- Teens can start a gratitude journal or calendar to help them plan when and how to practice gratitude. They can make a list of what they are looking forward to in a day. During the nighttime, teens can list what they appreciate during the day. After a while, expressing gratitude will not only be limited to their scheduled times.
- Sharing with family and friends
- Dinner can be an excellent time to share what family members are thankful for. Practicing gratitude can be a way of building peer support. When teens appreciate one another, it creates a ripple effect that makes everyone feel more connected.
- Allotting time for self-appreciation
- Before teens can show gratitude towards others, they must first learn to appreciate themselves. An act of self-love can be as simple as staying at home during weekends and just pampering oneself.
- Writing reviews for favorite artists and creators
- Showing appreciation for somebody’s work is easy now that the digital age is here. Teens can leave comments on social media platforms that show why they love an artist’s work. They can also share enjoyable content with their family and friends.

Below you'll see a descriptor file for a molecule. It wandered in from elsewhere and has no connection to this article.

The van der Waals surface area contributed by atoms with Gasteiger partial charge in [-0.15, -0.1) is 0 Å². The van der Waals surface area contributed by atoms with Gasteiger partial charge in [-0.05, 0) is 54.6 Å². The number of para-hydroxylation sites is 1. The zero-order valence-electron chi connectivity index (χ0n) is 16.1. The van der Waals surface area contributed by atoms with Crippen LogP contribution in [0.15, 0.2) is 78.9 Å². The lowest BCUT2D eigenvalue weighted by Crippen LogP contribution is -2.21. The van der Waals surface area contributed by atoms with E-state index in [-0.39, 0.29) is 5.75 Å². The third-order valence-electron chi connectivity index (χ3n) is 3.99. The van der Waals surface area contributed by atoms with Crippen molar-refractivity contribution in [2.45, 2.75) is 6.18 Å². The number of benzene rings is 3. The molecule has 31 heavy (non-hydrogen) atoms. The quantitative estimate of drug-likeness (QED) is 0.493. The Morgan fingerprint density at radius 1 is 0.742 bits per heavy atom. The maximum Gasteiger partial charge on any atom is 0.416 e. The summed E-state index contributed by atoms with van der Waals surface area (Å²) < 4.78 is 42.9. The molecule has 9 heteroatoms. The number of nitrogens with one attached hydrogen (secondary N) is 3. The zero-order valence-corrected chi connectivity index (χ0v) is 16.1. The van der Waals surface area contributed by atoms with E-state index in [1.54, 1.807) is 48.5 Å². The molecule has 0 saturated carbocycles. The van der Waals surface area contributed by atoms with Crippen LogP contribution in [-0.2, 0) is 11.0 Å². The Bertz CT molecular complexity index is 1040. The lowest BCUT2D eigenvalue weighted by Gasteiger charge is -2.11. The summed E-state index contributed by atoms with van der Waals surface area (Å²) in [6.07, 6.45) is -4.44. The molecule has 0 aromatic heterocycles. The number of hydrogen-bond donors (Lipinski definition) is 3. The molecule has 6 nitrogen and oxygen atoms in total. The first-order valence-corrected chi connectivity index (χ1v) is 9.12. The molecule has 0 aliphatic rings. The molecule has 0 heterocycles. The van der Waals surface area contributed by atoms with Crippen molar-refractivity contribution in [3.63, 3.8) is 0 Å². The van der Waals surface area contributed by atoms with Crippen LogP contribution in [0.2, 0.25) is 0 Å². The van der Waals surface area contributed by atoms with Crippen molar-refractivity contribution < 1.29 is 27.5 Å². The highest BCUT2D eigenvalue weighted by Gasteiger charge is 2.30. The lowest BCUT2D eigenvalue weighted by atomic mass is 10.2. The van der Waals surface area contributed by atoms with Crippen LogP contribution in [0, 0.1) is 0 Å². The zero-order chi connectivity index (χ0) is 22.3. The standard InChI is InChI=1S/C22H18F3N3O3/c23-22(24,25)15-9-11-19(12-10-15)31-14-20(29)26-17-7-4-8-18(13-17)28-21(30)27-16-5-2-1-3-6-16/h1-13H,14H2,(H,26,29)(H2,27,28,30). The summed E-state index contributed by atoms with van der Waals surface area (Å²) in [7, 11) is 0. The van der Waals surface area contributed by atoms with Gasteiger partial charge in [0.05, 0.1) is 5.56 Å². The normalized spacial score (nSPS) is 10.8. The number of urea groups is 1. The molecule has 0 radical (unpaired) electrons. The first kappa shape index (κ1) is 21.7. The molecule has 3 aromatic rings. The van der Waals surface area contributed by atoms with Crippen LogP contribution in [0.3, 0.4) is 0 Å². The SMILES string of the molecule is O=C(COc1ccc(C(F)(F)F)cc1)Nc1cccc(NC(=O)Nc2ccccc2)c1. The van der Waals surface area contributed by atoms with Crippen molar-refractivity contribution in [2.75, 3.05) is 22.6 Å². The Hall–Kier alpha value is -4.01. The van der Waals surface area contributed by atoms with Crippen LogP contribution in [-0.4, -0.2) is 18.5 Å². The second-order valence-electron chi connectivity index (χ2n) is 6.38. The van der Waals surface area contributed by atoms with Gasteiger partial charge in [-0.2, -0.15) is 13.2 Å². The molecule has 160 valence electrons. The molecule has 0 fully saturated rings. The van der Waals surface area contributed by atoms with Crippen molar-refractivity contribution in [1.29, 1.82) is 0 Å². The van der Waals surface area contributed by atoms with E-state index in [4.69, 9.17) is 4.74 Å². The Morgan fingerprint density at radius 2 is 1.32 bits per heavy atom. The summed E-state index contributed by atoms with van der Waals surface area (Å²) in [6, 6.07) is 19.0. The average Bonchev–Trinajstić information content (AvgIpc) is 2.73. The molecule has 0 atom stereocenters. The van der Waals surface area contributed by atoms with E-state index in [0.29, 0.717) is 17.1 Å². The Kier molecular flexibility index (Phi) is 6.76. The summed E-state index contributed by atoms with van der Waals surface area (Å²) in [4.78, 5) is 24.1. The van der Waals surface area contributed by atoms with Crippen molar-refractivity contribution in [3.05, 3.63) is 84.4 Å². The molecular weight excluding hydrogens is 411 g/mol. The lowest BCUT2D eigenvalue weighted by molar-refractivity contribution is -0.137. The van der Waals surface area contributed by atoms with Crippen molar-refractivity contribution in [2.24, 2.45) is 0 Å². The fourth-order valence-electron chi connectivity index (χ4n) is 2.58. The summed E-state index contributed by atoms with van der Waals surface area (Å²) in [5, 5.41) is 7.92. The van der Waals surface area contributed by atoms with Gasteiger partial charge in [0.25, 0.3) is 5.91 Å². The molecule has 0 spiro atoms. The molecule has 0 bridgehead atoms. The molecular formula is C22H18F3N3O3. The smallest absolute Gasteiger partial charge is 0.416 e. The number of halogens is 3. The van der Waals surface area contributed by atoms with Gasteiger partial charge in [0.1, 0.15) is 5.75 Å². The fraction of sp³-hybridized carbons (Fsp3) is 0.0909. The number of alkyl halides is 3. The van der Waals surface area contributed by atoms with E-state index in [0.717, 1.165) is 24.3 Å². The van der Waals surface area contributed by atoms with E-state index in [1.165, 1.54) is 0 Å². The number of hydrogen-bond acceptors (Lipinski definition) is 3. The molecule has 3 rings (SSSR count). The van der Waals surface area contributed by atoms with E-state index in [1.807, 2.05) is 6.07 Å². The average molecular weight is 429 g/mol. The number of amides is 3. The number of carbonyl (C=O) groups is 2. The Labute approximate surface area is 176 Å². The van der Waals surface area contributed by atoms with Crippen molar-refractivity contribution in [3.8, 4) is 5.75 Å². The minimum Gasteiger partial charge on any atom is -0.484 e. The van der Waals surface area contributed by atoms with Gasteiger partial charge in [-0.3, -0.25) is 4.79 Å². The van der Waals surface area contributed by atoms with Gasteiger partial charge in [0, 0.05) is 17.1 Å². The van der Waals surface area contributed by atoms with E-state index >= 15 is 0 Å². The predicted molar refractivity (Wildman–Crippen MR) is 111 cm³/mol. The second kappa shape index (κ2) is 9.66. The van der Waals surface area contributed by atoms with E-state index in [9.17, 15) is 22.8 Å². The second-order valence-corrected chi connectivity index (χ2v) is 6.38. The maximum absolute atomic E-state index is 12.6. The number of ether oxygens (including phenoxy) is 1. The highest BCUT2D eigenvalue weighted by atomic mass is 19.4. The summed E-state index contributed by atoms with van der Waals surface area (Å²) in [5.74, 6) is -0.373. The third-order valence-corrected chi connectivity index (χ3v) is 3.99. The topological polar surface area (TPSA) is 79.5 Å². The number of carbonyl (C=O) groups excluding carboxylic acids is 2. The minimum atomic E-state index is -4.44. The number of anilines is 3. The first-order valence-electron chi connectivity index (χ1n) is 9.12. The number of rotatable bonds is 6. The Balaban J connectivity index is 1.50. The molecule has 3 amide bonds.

- Telling people when they do something heartwarming
- It does not take more than a few seconds to say “Thank you” and “I appreciate what you did for me.” These simple phrases can brighten up another person’s day.
- Reflecting on an overwhelming situation
- Trying not to let stress or negativity rule every situation can be eye-opening. Teens can take a moment to reflect for a while. This awareness can give them the strength to face other stressful situations. This, in turn, will let them appreciate their coping abilities.
When faced with difficulties, people often turn to themselves. Their inner voices dictate how they perceive a situation and how to resolve it. This voice is known as self-talk and is influenced by both conscious and subconscious beliefs.
Negative Self Talk
This type of self-talk is a voice that causes teens to feel negative feelings, such as hurt, anger, frustration, anxiety, and even depression. Once these feelings make themselves known, teens may even exhibit self-defeating behavior.
Some forms of negative self-talk manifest as:
- Convincing themselves not to study because they are going to fail regardless
- Making assumptions that are only based on perceptions
- Being hard on themselves
- Criticizing and judging themselves unfairly